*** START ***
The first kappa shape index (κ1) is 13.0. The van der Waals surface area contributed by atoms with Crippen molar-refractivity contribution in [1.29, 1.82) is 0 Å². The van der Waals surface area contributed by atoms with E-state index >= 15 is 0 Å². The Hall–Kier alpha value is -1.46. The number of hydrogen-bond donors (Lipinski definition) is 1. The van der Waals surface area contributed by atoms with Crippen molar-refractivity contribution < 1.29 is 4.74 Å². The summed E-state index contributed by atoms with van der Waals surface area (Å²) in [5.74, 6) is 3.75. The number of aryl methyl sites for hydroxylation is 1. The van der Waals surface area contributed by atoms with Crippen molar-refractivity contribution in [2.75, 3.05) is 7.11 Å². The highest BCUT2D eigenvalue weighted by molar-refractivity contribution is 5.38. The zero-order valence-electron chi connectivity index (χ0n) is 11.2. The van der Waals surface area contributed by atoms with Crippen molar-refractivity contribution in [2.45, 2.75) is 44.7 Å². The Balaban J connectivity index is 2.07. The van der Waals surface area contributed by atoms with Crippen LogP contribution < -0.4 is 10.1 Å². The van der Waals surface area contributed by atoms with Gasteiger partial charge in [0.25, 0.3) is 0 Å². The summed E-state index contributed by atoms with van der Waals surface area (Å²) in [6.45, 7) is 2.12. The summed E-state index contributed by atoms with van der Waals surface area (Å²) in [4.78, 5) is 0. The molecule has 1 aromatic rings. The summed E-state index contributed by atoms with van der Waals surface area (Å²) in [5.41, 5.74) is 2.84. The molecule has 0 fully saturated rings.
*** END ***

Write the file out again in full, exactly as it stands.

The first kappa shape index (κ1) is 13.0. The van der Waals surface area contributed by atoms with Crippen molar-refractivity contribution in [1.29, 1.82) is 0 Å². The van der Waals surface area contributed by atoms with E-state index >= 15 is 0 Å². The Hall–Kier alpha value is -1.46. The number of hydrogen-bond donors (Lipinski definition) is 1. The van der Waals surface area contributed by atoms with Crippen molar-refractivity contribution < 1.29 is 4.74 Å². The summed E-state index contributed by atoms with van der Waals surface area (Å²) in [5.74, 6) is 3.75. The number of aryl methyl sites for hydroxylation is 1. The van der Waals surface area contributed by atoms with Crippen molar-refractivity contribution in [2.75, 3.05) is 7.11 Å². The highest BCUT2D eigenvalue weighted by molar-refractivity contribution is 5.38. The zero-order valence-electron chi connectivity index (χ0n) is 11.2. The van der Waals surface area contributed by atoms with Crippen molar-refractivity contribution in [2.45, 2.75) is 44.7 Å². The Balaban J connectivity index is 2.07. The van der Waals surface area contributed by atoms with Crippen LogP contribution < -0.4 is 10.1 Å². The van der Waals surface area contributed by atoms with Gasteiger partial charge in [0.25, 0.3) is 0 Å². The summed E-state index contributed by atoms with van der Waals surface area (Å²) in [6.45, 7) is 2.12. The summed E-state index contributed by atoms with van der Waals surface area (Å²) in [4.78, 5) is 0. The molecule has 1 aromatic rings. The summed E-state index contributed by atoms with van der Waals surface area (Å²) in [5.41, 5.74) is 2.84. The molecule has 0 fully saturated rings.